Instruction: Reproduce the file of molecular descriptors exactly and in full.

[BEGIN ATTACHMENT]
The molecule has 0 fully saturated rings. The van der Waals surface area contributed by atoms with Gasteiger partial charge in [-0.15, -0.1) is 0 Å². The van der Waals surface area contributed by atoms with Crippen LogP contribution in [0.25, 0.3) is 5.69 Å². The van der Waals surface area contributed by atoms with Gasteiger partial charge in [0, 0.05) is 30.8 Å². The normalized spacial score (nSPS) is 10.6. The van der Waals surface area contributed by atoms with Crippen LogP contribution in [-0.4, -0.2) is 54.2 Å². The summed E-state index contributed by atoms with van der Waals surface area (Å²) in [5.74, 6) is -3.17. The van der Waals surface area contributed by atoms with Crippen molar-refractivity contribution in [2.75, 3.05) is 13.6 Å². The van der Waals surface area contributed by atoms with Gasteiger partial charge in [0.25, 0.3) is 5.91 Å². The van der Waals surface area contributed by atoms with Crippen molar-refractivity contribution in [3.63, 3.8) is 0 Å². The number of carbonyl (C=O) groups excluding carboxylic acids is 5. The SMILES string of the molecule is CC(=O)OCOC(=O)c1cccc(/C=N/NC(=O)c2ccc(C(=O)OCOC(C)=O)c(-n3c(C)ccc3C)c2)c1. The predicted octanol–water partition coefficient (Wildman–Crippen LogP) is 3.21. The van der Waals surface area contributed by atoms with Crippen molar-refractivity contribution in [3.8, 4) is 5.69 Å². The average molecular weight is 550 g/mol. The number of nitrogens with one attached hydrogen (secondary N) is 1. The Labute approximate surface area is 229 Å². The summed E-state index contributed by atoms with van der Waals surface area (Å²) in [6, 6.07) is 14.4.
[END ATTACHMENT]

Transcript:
The molecule has 0 fully saturated rings. The van der Waals surface area contributed by atoms with Gasteiger partial charge in [-0.15, -0.1) is 0 Å². The van der Waals surface area contributed by atoms with Crippen LogP contribution in [0.25, 0.3) is 5.69 Å². The van der Waals surface area contributed by atoms with Gasteiger partial charge in [0, 0.05) is 30.8 Å². The normalized spacial score (nSPS) is 10.6. The van der Waals surface area contributed by atoms with Crippen LogP contribution in [-0.4, -0.2) is 54.2 Å². The summed E-state index contributed by atoms with van der Waals surface area (Å²) in [5.74, 6) is -3.17. The van der Waals surface area contributed by atoms with Crippen molar-refractivity contribution in [2.75, 3.05) is 13.6 Å². The van der Waals surface area contributed by atoms with Gasteiger partial charge in [0.25, 0.3) is 5.91 Å². The van der Waals surface area contributed by atoms with Crippen molar-refractivity contribution in [3.63, 3.8) is 0 Å². The number of carbonyl (C=O) groups excluding carboxylic acids is 5. The SMILES string of the molecule is CC(=O)OCOC(=O)c1cccc(/C=N/NC(=O)c2ccc(C(=O)OCOC(C)=O)c(-n3c(C)ccc3C)c2)c1. The predicted octanol–water partition coefficient (Wildman–Crippen LogP) is 3.21. The van der Waals surface area contributed by atoms with Crippen molar-refractivity contribution in [3.8, 4) is 5.69 Å². The average molecular weight is 550 g/mol. The number of nitrogens with one attached hydrogen (secondary N) is 1. The Labute approximate surface area is 229 Å². The summed E-state index contributed by atoms with van der Waals surface area (Å²) in [6, 6.07) is 14.4.